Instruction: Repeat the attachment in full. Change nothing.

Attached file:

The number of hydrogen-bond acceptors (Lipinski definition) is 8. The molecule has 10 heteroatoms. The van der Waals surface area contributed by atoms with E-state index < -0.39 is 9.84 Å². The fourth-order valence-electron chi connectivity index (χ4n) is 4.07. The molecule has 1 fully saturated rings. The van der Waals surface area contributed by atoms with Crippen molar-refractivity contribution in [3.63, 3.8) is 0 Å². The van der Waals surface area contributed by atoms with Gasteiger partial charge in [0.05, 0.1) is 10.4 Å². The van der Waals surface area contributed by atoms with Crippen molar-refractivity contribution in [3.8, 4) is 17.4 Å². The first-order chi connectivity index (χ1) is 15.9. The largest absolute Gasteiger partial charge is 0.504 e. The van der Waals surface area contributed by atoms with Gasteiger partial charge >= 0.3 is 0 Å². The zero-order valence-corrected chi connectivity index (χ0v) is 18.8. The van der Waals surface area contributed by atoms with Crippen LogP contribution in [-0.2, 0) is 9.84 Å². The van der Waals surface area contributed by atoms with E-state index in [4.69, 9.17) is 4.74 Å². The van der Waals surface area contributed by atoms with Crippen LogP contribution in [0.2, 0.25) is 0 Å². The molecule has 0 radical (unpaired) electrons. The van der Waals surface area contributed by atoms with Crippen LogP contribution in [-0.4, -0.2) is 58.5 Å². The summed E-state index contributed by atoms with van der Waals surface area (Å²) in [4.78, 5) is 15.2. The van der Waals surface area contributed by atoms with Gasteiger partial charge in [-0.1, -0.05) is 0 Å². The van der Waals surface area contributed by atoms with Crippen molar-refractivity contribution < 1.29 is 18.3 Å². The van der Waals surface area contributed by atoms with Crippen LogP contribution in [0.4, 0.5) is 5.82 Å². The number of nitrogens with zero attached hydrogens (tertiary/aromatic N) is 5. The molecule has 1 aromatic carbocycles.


The number of hydrogen-bond acceptors (Lipinski definition) is 8. The molecule has 10 heteroatoms. The van der Waals surface area contributed by atoms with E-state index < -0.39 is 9.84 Å². The fourth-order valence-electron chi connectivity index (χ4n) is 4.07. The molecule has 1 fully saturated rings. The van der Waals surface area contributed by atoms with Crippen molar-refractivity contribution in [3.63, 3.8) is 0 Å². The van der Waals surface area contributed by atoms with Gasteiger partial charge in [0.05, 0.1) is 10.4 Å². The van der Waals surface area contributed by atoms with Crippen molar-refractivity contribution in [3.8, 4) is 17.4 Å². The first-order chi connectivity index (χ1) is 15.9. The largest absolute Gasteiger partial charge is 0.504 e. The van der Waals surface area contributed by atoms with Gasteiger partial charge >= 0.3 is 0 Å². The zero-order valence-corrected chi connectivity index (χ0v) is 18.8. The van der Waals surface area contributed by atoms with Crippen LogP contribution in [-0.2, 0) is 9.84 Å². The van der Waals surface area contributed by atoms with E-state index in [4.69, 9.17) is 4.74 Å². The van der Waals surface area contributed by atoms with Crippen LogP contribution in [0.2, 0.25) is 0 Å². The molecule has 0 radical (unpaired) electrons. The van der Waals surface area contributed by atoms with Crippen LogP contribution in [-0.4, -0.2) is 58.5 Å². The summed E-state index contributed by atoms with van der Waals surface area (Å²) in [4.78, 5) is 15.2. The van der Waals surface area contributed by atoms with Gasteiger partial charge in [-0.1, -0.05) is 0 Å². The van der Waals surface area contributed by atoms with Crippen molar-refractivity contribution < 1.29 is 18.3 Å². The van der Waals surface area contributed by atoms with Crippen LogP contribution in [0.4, 0.5) is 5.82 Å². The number of nitrogens with zero attached hydrogens (tertiary/aromatic N) is 5. The molecule has 1 aromatic carbocycles.